Sensitivity of tropospheric forecasts to stratospheric initial conditions
Charlton, A. J., Oneill, A., Lahoz, W.A. and Massacand, A.C. (2004) Sensitivity of tropospheric forecasts to stratospheric initial conditions. Quarterly Journal of the Royal Meteorological Society, 130 (600). pp. 1771-1792. ISSN 1477-870X
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To link to this article DOI: 10.1256/qj.03.167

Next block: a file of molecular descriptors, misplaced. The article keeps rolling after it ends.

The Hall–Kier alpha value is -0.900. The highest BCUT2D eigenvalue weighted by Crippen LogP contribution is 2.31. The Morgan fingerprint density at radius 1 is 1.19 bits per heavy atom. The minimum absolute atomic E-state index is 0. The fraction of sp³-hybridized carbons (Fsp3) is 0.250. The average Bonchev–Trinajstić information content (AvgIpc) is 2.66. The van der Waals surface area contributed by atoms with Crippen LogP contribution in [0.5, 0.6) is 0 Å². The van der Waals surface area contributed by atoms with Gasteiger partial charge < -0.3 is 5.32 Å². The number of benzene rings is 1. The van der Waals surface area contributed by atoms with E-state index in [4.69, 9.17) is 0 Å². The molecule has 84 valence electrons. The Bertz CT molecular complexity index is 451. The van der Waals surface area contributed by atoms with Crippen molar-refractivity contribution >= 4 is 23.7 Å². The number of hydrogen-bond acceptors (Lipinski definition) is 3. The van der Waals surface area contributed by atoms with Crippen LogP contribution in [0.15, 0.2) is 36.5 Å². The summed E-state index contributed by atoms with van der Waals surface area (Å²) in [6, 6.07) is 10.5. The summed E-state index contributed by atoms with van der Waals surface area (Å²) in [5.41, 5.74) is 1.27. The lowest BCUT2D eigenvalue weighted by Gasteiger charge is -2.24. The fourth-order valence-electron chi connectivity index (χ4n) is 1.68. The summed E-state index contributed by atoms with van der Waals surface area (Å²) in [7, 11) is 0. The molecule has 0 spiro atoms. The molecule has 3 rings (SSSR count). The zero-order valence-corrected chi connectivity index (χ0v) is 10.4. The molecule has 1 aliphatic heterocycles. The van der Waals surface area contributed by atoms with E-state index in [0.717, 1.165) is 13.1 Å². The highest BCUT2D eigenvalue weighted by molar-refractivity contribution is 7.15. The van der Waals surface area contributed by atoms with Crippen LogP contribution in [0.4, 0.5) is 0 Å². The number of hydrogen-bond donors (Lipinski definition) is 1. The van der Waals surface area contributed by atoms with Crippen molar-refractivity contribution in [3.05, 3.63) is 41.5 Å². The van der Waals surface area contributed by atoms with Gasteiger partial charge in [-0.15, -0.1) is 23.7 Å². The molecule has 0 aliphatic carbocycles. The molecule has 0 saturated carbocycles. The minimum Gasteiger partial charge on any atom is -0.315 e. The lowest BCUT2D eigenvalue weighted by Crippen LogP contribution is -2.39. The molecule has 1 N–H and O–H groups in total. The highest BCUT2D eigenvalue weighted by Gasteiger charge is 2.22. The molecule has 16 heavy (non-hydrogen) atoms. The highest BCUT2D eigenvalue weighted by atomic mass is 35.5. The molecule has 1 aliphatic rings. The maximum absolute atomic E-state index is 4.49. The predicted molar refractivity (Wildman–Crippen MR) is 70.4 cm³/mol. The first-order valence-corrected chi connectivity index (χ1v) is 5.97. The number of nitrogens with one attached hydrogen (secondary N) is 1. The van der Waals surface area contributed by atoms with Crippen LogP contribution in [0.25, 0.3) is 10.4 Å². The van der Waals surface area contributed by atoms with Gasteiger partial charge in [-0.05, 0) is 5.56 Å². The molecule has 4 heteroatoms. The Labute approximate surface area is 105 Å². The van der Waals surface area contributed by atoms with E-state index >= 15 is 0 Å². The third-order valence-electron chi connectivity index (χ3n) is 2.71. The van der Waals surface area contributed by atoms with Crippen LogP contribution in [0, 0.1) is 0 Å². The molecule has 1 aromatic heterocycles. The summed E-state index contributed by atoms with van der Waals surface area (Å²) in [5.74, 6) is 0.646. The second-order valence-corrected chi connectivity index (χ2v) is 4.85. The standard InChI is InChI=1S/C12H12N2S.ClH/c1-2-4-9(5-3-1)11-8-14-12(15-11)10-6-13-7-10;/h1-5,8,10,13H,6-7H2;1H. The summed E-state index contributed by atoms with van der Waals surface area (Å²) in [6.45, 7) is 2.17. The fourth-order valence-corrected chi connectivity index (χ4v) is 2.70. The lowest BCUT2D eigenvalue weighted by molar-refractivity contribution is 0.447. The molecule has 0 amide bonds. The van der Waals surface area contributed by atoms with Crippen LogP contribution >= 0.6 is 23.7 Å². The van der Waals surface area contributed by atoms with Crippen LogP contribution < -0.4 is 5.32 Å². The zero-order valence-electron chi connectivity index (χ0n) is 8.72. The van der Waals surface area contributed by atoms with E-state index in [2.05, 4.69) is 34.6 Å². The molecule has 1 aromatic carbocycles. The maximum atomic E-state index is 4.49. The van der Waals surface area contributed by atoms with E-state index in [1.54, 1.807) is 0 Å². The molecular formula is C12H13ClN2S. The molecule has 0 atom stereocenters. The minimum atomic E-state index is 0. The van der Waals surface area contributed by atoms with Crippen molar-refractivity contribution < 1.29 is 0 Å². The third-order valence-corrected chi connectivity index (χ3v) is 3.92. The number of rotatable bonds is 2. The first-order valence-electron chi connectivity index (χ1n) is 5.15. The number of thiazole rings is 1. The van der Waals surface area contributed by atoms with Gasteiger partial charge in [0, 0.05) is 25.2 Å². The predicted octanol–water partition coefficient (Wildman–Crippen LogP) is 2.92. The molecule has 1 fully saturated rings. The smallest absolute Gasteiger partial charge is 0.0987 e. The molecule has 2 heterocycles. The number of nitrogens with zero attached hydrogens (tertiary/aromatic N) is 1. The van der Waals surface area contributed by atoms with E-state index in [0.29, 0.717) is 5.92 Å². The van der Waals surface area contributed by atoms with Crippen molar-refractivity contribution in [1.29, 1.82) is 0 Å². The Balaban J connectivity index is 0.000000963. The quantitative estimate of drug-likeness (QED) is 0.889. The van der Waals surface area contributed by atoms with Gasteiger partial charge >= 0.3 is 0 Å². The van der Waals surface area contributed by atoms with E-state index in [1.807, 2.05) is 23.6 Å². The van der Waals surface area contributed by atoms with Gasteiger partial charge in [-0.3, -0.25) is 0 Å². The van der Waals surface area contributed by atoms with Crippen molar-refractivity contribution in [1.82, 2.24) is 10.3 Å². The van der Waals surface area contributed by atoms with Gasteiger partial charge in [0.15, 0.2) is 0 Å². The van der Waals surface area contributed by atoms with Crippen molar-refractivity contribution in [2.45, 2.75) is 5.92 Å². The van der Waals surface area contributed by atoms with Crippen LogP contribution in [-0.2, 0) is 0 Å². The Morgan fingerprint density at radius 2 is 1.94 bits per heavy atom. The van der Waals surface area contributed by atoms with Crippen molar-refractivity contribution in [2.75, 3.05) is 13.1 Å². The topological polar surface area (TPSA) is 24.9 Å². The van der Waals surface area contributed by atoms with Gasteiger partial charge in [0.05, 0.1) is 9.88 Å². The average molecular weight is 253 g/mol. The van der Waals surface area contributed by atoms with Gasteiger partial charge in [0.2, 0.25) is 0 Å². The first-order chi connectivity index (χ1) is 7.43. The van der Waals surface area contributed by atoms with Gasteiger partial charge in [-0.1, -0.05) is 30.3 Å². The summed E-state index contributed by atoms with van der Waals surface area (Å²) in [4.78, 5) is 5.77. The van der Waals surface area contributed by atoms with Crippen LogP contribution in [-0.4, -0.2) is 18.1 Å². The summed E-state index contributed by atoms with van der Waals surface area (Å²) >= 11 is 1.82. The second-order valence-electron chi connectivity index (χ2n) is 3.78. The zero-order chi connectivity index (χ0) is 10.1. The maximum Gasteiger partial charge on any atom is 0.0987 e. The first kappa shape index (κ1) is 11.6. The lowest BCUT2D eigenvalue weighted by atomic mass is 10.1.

A number of recent papers in the atmospheric science literature have suggested that a dynamical link exists between the stratosphere and troposphere. Numerical modelling studies have shown that the troposphere has a time-mean response to changes to the stratospheric climatological state. In this study the response of the troposphere to an imposed transient stratospheric change is examined. The study uses a high horizontal and vertical resolution numerical weather-prediction model. Experiments compare the tropospheric forecasts of two medium-range forecast ensembles which have identical tropospheric initial conditions and different stratospheric initial conditions. In three case studies described here, stratospheric initial conditions have a statistically significant impact on the tropospheric flow. The mechanism for this change involves, in its most basic step, a change to tropospheric synoptic-scale systems. A consistent change to the tropospheric synoptic-scale systems occurs in response to the stratospheric initial conditions. The aggregated impact of changes to individual synoptic systems maps strongly onto the structure of the Arctic Oscillation, particularly over the North Atlantic storm track. The relationship between the stratosphere and troposphere, while apparent in Arctic Oscillation diagnostics, does not occur on coherent, hemispheric scales.